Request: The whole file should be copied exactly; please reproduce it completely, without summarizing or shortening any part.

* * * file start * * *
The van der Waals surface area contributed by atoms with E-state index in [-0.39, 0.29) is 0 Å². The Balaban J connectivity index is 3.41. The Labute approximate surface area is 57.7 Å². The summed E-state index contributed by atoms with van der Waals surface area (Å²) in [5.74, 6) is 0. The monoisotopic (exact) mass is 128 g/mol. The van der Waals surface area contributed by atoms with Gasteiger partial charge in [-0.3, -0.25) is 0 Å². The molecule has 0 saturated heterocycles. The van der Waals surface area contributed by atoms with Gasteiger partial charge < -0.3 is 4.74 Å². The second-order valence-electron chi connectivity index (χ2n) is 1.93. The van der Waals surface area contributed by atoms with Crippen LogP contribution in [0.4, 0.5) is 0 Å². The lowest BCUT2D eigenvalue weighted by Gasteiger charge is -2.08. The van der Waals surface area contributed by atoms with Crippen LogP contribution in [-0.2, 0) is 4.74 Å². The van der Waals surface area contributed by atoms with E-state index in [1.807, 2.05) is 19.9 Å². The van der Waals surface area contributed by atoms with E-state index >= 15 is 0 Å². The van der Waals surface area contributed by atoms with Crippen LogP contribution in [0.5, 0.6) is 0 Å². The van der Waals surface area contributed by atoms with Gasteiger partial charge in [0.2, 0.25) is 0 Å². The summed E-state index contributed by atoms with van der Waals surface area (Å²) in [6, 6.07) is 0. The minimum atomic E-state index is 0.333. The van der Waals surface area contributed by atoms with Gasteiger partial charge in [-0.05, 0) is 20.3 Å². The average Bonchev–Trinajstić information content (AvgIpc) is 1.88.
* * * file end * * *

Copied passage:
The van der Waals surface area contributed by atoms with E-state index in [-0.39, 0.29) is 0 Å². The Balaban J connectivity index is 3.41. The Labute approximate surface area is 57.7 Å². The summed E-state index contributed by atoms with van der Waals surface area (Å²) in [5.74, 6) is 0. The monoisotopic (exact) mass is 128 g/mol. The van der Waals surface area contributed by atoms with Gasteiger partial charge in [-0.3, -0.25) is 0 Å². The molecule has 0 saturated heterocycles. The van der Waals surface area contributed by atoms with Gasteiger partial charge < -0.3 is 4.74 Å². The second-order valence-electron chi connectivity index (χ2n) is 1.93. The van der Waals surface area contributed by atoms with Crippen LogP contribution in [0.4, 0.5) is 0 Å². The lowest BCUT2D eigenvalue weighted by Gasteiger charge is -2.08. The van der Waals surface area contributed by atoms with Crippen LogP contribution in [-0.2, 0) is 4.74 Å². The van der Waals surface area contributed by atoms with E-state index in [1.807, 2.05) is 19.9 Å². The van der Waals surface area contributed by atoms with E-state index >= 15 is 0 Å². The van der Waals surface area contributed by atoms with Crippen LogP contribution in [0.5, 0.6) is 0 Å². The van der Waals surface area contributed by atoms with Gasteiger partial charge in [0.2, 0.25) is 0 Å². The summed E-state index contributed by atoms with van der Waals surface area (Å²) in [6, 6.07) is 0. The minimum atomic E-state index is 0.333. The van der Waals surface area contributed by atoms with Gasteiger partial charge in [-0.05, 0) is 20.3 Å². The average Bonchev–Trinajstić information content (AvgIpc) is 1.88.